With your style of non-linear storytelling, as a writer you have the freedom to explore new Rider stories. Right? Why do you need Abrum? 

While I can see your point, and I certainly agree, all things must end, Rider’s time in his own story included. Right now, however, on this side of things, post-Rider as it were, I can only see this extension of Rider’s story the only way it could be, with Jeramiah holding the proverbial axe. But if I’m honest, things happening this way, with Abrum taking over, the story I’m telling feels more alive than it ever has. That’s not a knock to Rider either, but the difference between the two, Rider’s angst and rage to Jeramiah’s brashness, it makes things freer somehow. When I write, I mean. Not sure if that adequately answers your question but it’s the one that works for now. 

If the Rider-verse were adapted for TV or film, what’s your elevator pitch to the producer?

It’s not about saving people. It’s about stopping them. 

What is next for Abrum and the Rider-verse? What is next for you?

Well, I have some ideas. Some that may or may not fill in particular gaps in THE ABRUM FILES. Although that book is my most linear to date, full disclosure, I do still play with time within it. It’s just part of my process now. But yeah, by the time we get to the end of THE ABRUM FILES, its last story in particular, there’s a pretty big shift in what up until now has been the status quo. What I’m working on now may or may not expand upon the journey to get there. If all goes according to plan, it’s going to be called LIKE-MINDED INDIVIDUALS: A BISHOP RIDER BOOK. 

It sounds like an exciting series that has room to grow. You are known for recommending books. So, give me two sets of recommendations: your top 5 favorite Stephen King books; and five of your favorite recent reads.

Writing begets writing begets writing. I believe in that fully. And story, in my world anyway, builds and thrives upon what came before. As for top 5’s, let’s gooooo!!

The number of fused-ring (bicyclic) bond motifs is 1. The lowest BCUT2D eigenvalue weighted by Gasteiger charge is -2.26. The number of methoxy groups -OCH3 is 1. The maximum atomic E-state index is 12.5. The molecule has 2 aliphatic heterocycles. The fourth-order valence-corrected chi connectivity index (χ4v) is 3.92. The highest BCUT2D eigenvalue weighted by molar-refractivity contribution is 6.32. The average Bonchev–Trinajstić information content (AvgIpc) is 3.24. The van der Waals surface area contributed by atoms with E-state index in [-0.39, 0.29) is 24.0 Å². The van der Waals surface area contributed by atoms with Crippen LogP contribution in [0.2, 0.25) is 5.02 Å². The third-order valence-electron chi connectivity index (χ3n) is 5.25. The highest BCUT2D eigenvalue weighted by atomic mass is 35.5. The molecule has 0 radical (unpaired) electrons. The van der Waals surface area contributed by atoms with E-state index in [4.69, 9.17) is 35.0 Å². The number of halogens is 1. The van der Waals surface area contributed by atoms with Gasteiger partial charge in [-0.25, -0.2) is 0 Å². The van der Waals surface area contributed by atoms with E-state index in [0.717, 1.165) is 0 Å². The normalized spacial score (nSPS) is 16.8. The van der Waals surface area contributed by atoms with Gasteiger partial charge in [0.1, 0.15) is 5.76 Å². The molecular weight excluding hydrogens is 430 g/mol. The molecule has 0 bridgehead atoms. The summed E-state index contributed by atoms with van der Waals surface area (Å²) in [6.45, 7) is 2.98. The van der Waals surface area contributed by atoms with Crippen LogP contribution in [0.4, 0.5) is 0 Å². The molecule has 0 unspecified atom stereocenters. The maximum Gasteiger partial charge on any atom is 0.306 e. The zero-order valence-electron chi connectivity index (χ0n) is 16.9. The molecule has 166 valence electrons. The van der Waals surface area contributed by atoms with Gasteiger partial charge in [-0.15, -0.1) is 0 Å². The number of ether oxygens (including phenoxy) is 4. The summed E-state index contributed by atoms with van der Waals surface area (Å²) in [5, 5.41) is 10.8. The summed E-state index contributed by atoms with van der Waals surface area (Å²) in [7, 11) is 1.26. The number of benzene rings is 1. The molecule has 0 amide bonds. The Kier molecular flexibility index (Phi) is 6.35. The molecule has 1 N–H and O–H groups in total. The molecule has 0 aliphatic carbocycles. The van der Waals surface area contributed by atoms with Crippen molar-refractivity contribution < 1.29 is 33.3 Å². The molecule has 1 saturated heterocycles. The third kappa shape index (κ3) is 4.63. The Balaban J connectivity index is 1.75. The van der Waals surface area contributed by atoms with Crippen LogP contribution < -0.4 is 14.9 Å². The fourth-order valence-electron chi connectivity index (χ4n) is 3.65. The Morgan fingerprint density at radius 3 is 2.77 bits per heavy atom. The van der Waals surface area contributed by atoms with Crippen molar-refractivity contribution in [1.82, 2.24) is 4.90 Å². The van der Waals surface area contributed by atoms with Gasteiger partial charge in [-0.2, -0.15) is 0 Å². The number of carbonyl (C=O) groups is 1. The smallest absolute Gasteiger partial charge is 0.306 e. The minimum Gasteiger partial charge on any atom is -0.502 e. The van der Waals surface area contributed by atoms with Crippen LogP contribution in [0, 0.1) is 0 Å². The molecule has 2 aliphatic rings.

• The Dark Tower 
  • The Stand
  • IT
  • Skeleton Crew 
  • The Long Walk/The Running Man

Some favorite books.

  • A Killing Rain/Faye Snowden
  • Dark Matter/Blake Crouch
  • The Warehouse/Rob Hart
  • Twentymile/C. Matthew Smith
  • The Low White Plain/Paul J. Garth

I like to end the interview with advice to fellow writers. Aside from the very good “Writing begets writing begets writing,” what writerly wisdom do you have to pass along?

‘Set the hook, omit the boring parts, stick the landing.’ Easier said than done but this adage has worked for me more times than not. Granted, I think it’s because I fail so spectacularly at the boring parts, but hey, that’s just me. Play to your strengths in other words. Mine that gold. Dig for it. That being said, I want to thank you, Ron. You didn’t have to do this but I appreciate that you have. It’s been fun, all of it, and this particular time in my life, it will never be forgotten by me. It was truly unexpected but I am embracing it more everyday. Thanks again! 

Beau Johnson
 is the author of the Bishop Rider Books.  A Better Kind Of Hate, The Big Machine Eats, All Of Them To Burn, Brand New Dark, and coming this October from Down and Out Books, Old Man Rider, Beau’s last published book.  He lives in Canada with his wife and three boys and wants you to know it’s been an honor as much as it’s been a blast.  Long live crime fiction.  Long live the dark stuff.